War in Iraq: Masoud Barzani, Ex-Kurdish Leader, Says U.S. Knew in Advance About Iraqi Assault on Kirkuk

After decades of yearning for a state to call their own, Iraqi Kurds flocked to the polls on September 25 in a referendum aimed at creating an independent nation. Ninety-three percent of Iraqi Kurds backed secession. People from Kirkuk to Irbil were euphoric. Not only had the Kurds been instrumental in helping a U.S.-backed coalition defeat the Islamic State group, but now they were finally on the cusp of realizing their dreams of a statehood.

Leading the drive: 71-year-old Masoud Barzani, who led the Kurdistan Democratic Party through two decades of persecution under Saddam Hussein. This fall, he helped push the referendum to a vote, despite the objections of the U.S., Britain, Turkey, Iran and the federal government in Baghdad.

The Kurdish euphoria didn’t last. In October, Iraqi forces backed by Shiite militias launched a major offensive aimed at retaking the oil-rich province of Kirkuk. The Kurds stood down, and the crushing defeat prompted Barzani to resign as leader of the Kurdistan Regional Government and president of his party. Now, as allegations swirl that Baghdad is trying to transform the multiethnic province into a Shiite stronghold, Barzani spoke to Newsweek about the future of Kurdish independence and whether his people had once again been betrayed.

Barzani Former Iraqi Kurdish leader Masoud Barzani at a news conference in Irbil on September 24. REUTERS/Azad Lashkari

You won the referendum, but you seemed to have damaged the chances for a Kurdish national homeland. Why did you go ahead with it?
The referendum decision was not a personal decision. It was a collective decision by all the political parties in Kurdistan. And the success of the referendum was that 93 percent of the Kurdish people [in Iraq] voted yes. So the process was successful... and I do believe this referendum has secured the future of the Kurdish people. It’s true that there has been some...obstacles...post-referendum, but...it doesn’t mean the determination of the Kurdish people was lost.

But many believe the timing was wrong.
We believe the timing was good...because those Iraqi forces who are currently implementing their policies to change the demography and situation in areas that they are in right now, they had this program and this plan in mind even before the referendum. They are using the referendum as a pretext to cover their plan and plot against the Kurdish people. We went ahead with the referendum in order to avoid...bloodshed, in order to avoid battles and conflict because those [Iraqi forces] who are now fighting us...want to impose a new status quo in the area. Our mistake is we should have held the referendum earlier and not later.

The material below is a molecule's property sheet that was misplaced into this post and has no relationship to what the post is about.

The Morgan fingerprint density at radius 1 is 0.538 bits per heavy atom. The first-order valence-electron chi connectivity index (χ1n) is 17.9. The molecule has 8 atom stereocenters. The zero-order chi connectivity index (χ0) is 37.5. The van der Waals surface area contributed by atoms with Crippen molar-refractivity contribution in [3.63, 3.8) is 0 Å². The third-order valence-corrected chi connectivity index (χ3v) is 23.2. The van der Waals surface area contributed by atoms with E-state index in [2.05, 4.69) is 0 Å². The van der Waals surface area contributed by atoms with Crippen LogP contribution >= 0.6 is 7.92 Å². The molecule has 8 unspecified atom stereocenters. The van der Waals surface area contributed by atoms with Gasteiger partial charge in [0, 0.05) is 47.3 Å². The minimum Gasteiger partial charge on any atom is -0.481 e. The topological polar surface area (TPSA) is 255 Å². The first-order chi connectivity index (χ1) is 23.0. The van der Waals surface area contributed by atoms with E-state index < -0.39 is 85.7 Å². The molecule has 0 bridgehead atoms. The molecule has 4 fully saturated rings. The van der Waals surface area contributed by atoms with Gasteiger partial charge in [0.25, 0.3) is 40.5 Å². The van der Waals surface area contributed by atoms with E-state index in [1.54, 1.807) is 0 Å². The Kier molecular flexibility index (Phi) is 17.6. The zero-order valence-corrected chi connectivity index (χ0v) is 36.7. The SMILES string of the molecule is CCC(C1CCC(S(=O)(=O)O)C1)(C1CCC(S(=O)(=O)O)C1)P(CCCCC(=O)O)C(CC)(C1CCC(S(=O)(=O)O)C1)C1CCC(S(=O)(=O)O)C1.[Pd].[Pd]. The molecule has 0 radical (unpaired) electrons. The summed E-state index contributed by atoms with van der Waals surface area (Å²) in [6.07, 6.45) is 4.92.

The Kurdish peshmerga forces worked closely with the U.S.-led global coalition against ISIS. Do you think the U.S. has now abandoned you?
Without the role and sacrifices of the peshmerga, ISIS would not have been rolled back and defeated, nor would Mosul have been liberated. But we were not expecting to see Iraqi forces use weapons—that were given to them by the U.S. to fight ISIS—against their own citizens. It was a big surprise for us.

Do you believe the U.S. approved the Iraqi plan to enter Kirkuk and other Kurdish-held areas?
We do believe, yes, that the operation to take over Kirkuk was led by the Iranians with the knowledge of the U.S. and British officials.

Senator John McCain described the Kurdistan Regional Government as America’s “longstanding and valuable partner.” Do you feel your relationship with the White House has changed under President Donald Trump?
John McCain is a very respected and very knowledgeable man, who is aware of the sacrifices of the peshmerga and the Kurdish people. But with regards to the relationship between Kurdistan and the White House...I can’t say whether we have a relationship or not.

Iran was Iraq’s most bitter enemy and now its closest ally. What does this close relationship mean for the region and the Kurdish people?
Iraqi decisions are in the hands of Iran. The Kurds are not going to confront the Iranians nor compete with Iran.

Are you going to work with the Iranians then?
That will be decided in the future.

Many worry that tensions between Baghdad and Irbil could escalate into a new war. What do you think?
We hope the fighting and bloodshed will cease. Our policy is to seek dialogue, to seek peaceful ways for conflict resolution and conflict prevention with Iraq. If the international community and the coalition...genuinely want to prevent another armed conflict, they can. But if a battle erupts, it means they gave it the green light.

Your opponents accuse you of holding the referendum for your own political gain. What do you say to them?
The decision to hold the referendum was made in 2014 by the election commission, by parliament. The decision was not a personal one, and at that time, it was a collective decision of all the political parties and all the institutions in Kurdistan. But because of ISIS, we postponed the date to hold the referendum. Later, when we did set the date, it was also a collective decision by all the political parties in Kurdistan.

Is Kurdish independence still possible?
What’s going on in [Kurdish territories]...is just temporary because nobody can change the identity of those areas. We are not going to recognize any forced demographic change. The identities of these areas are still Kurdish. We withdrew from many of the areas so as to prevent any kind of conflict and bloodshed. We wanted to prevent any kind of military confrontation to pave the way for dialogue.

To what extent are you willing to go to prevent a military confrontation with Baghdad?
We are ready to go as far as it’s possible to avoid fighting with the Iraqi army...as long as they are not...changing the [autonomous] status of Kurdistan.

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